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Recorded live at the Belcourt Theatre in Nashville in the company of his usual partner in crime Verlon Thompson (vocals, guitar, storyteller) plus Shawn Camp (vocals, guitar, mandolin), Bryn Davies (upright bass) and Kenny Malone (percussion) Texas singer-songwriter, great Guy Clark comes through with his second live album. Following in the footstep of his 1997 live record, Keepers, Songs And Stories. That though, it admittedly covers some of the same ground it is still a wonderful treat. Like its predecessor it includes ‘L.A Freeway’ that kicks off both records plus ‘Homegrown Potatoes’ and ‘Out In The Parking Lot’ that last time around had only just been written and starred Clark's co-writer at the time Darrell Scott.
‘L.A Freeway’ this time comes complete with a greater embellishment of how it came to be written and when it comes to perennials it has for company the saga of the ‘Randall Knife’ and one of his best songs of the past twenty years ‘Dublin Blues’. Though Guy’s vocals are not quite as full-bodied as they once were it is still a flat-out fantastic song. Worthy of closing any show! His tribute to Townes Van Zandt comes by way of a version of ‘If I Needed You’.It is good too. But hasn't the defining beauty of a song he wrote with Rodney Crowell, ‘Stuff That Works’ —because, it is the business. A gem if there ever was an of the kind the word, timeless instantly comes to mind. Everyday people, everyday life written about in a simple precise fashion. The kind of material people readily connect.
One of his newer songs ‘Maybe I Can Paint Over That’ is one he wrote with Shawn and Verlon and it comes through, brilliantly. With the musicianship superb and camaraderie between them so strong this is far from being just a Guy Clark album for both Camp and Verlon get to perform and introduce two songs. Camp’s efforts are the slick acoustic guitar plied ‘Sis Draper’ and the mellow, heart-tugging ‘Magnolia Wind’. As for Thompson’s contributions they are the self-penned ‘Darwettia’s Mandolin’ about his mother and ‘Joe Walker’s Mare’ and are both sharp, bouncy little ditties. Enough to kick up a dust to match bluegrass pickers at their best. The latter thanks to Camp’s fine mandolin solos (he also plays the dickens out if ‘Sis Draper’), Davies bass and Thompson’s fine guitar work. This while Guy takes a back seat.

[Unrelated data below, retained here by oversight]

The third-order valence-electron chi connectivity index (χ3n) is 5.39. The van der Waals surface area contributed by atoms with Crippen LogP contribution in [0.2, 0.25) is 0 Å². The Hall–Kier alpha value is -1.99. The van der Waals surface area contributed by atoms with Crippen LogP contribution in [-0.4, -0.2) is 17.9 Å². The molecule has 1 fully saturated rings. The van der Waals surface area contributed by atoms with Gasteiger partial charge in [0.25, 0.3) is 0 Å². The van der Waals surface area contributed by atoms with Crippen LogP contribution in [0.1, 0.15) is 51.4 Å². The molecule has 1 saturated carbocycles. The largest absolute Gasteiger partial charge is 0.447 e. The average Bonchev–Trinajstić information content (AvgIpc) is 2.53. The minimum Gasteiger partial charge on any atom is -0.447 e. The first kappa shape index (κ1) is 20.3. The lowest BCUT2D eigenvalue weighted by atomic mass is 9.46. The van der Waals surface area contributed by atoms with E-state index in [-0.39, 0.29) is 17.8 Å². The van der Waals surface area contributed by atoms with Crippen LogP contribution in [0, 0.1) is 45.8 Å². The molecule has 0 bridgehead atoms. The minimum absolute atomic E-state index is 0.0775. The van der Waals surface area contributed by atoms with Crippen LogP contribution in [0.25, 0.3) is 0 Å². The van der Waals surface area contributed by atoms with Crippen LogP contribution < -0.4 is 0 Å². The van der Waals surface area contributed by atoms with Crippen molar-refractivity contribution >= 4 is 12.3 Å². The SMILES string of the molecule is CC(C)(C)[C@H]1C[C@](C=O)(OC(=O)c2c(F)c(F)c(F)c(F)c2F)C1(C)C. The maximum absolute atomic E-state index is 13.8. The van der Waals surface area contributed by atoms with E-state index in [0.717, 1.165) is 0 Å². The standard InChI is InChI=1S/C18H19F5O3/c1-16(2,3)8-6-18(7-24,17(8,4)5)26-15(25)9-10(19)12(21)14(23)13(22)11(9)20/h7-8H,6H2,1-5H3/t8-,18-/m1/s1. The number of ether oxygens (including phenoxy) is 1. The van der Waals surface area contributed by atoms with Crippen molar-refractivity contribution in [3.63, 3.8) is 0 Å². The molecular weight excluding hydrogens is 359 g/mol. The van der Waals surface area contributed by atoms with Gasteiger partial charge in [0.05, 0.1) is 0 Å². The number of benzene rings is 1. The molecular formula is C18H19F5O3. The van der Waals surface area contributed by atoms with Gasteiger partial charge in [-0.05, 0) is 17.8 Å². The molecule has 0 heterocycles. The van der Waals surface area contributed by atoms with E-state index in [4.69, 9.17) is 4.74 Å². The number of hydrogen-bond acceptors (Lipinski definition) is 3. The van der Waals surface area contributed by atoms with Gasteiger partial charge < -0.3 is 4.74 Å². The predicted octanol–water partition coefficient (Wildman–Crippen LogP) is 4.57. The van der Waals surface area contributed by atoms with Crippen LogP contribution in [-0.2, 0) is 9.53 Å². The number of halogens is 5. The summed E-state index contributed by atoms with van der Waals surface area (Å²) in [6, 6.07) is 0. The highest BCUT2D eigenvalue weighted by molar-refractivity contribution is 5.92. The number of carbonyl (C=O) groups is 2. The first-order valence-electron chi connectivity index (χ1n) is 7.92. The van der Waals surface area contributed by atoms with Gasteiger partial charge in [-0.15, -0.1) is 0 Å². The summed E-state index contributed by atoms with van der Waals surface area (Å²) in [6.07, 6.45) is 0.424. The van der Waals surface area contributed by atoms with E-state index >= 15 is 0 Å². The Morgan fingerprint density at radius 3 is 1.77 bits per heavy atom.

Now we need to wait it out till Guy comes through with another bunch of new songs and the boys and Bryn get to assist arguably the greatest Texas and more beside singer-songwriter of the last forty years. Storytellers of this calibre are hard to come by. My guess is there will be people that will, after hearing this go searching among his back catalogue and won’t be disappointed in what they find.
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